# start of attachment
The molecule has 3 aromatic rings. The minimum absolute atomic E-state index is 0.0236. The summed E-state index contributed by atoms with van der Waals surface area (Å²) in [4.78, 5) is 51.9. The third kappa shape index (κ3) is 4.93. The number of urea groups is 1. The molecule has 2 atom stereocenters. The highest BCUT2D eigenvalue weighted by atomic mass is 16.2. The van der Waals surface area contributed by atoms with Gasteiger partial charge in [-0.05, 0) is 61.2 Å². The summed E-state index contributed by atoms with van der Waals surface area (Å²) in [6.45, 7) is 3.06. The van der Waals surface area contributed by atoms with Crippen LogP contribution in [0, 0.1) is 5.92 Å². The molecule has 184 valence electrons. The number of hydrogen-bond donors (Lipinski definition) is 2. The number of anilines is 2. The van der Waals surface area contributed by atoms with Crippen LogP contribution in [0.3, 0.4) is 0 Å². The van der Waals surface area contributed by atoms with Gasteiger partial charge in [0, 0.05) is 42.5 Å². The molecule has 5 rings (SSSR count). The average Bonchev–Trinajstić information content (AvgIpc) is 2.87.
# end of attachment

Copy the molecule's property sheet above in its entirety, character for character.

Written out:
The molecule has 3 aromatic rings. The minimum absolute atomic E-state index is 0.0236. The summed E-state index contributed by atoms with van der Waals surface area (Å²) in [4.78, 5) is 51.9. The third kappa shape index (κ3) is 4.93. The number of urea groups is 1. The molecule has 2 atom stereocenters. The highest BCUT2D eigenvalue weighted by atomic mass is 16.2. The van der Waals surface area contributed by atoms with Gasteiger partial charge in [-0.05, 0) is 61.2 Å². The summed E-state index contributed by atoms with van der Waals surface area (Å²) in [6.45, 7) is 3.06. The van der Waals surface area contributed by atoms with Crippen LogP contribution in [0, 0.1) is 5.92 Å². The molecule has 184 valence electrons. The number of hydrogen-bond donors (Lipinski definition) is 2. The number of anilines is 2. The van der Waals surface area contributed by atoms with Crippen LogP contribution in [0.3, 0.4) is 0 Å². The van der Waals surface area contributed by atoms with Gasteiger partial charge in [0, 0.05) is 42.5 Å². The molecule has 5 rings (SSSR count). The average Bonchev–Trinajstić information content (AvgIpc) is 2.87.